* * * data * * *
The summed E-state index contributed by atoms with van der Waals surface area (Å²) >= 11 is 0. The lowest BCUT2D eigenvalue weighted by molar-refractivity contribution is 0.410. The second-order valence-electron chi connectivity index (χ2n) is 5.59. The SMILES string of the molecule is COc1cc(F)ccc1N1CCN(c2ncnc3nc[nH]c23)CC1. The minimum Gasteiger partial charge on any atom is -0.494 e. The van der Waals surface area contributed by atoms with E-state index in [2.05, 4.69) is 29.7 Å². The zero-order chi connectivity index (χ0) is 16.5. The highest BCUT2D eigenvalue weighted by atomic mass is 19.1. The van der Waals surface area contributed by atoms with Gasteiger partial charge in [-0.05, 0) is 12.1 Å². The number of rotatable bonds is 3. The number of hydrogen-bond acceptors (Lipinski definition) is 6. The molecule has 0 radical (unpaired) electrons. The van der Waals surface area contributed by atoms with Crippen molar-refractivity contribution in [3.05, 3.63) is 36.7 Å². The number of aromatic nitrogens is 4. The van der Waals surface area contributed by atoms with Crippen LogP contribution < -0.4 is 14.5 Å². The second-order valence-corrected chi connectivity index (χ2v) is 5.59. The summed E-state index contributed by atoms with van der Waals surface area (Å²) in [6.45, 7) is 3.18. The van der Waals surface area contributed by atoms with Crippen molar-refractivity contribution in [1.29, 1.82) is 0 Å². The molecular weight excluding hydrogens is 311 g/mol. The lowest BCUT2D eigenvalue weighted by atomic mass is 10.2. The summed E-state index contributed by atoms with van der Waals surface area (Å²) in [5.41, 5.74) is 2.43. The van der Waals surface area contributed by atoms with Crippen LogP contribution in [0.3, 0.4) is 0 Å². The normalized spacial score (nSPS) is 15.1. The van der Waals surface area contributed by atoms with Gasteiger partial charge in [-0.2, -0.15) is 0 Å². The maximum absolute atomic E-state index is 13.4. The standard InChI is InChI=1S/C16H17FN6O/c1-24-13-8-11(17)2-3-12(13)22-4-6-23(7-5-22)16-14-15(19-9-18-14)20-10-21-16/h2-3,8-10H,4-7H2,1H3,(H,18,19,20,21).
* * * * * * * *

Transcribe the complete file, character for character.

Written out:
The summed E-state index contributed by atoms with van der Waals surface area (Å²) >= 11 is 0. The lowest BCUT2D eigenvalue weighted by molar-refractivity contribution is 0.410. The second-order valence-electron chi connectivity index (χ2n) is 5.59. The SMILES string of the molecule is COc1cc(F)ccc1N1CCN(c2ncnc3nc[nH]c23)CC1. The minimum Gasteiger partial charge on any atom is -0.494 e. The van der Waals surface area contributed by atoms with E-state index in [2.05, 4.69) is 29.7 Å². The zero-order chi connectivity index (χ0) is 16.5. The highest BCUT2D eigenvalue weighted by atomic mass is 19.1. The van der Waals surface area contributed by atoms with Gasteiger partial charge in [-0.05, 0) is 12.1 Å². The number of rotatable bonds is 3. The number of hydrogen-bond acceptors (Lipinski definition) is 6. The molecule has 0 radical (unpaired) electrons. The van der Waals surface area contributed by atoms with Crippen molar-refractivity contribution in [3.05, 3.63) is 36.7 Å². The number of aromatic nitrogens is 4. The van der Waals surface area contributed by atoms with Crippen LogP contribution < -0.4 is 14.5 Å². The second-order valence-corrected chi connectivity index (χ2v) is 5.59. The summed E-state index contributed by atoms with van der Waals surface area (Å²) in [6.45, 7) is 3.18. The van der Waals surface area contributed by atoms with Crippen molar-refractivity contribution in [1.29, 1.82) is 0 Å². The molecular weight excluding hydrogens is 311 g/mol. The lowest BCUT2D eigenvalue weighted by atomic mass is 10.2. The summed E-state index contributed by atoms with van der Waals surface area (Å²) in [5.41, 5.74) is 2.43. The van der Waals surface area contributed by atoms with Crippen LogP contribution in [0.3, 0.4) is 0 Å². The normalized spacial score (nSPS) is 15.1. The van der Waals surface area contributed by atoms with Gasteiger partial charge in [-0.2, -0.15) is 0 Å². The maximum absolute atomic E-state index is 13.4. The standard InChI is InChI=1S/C16H17FN6O/c1-24-13-8-11(17)2-3-12(13)22-4-6-23(7-5-22)16-14-15(19-9-18-14)20-10-21-16/h2-3,8-10H,4-7H2,1H3,(H,18,19,20,21).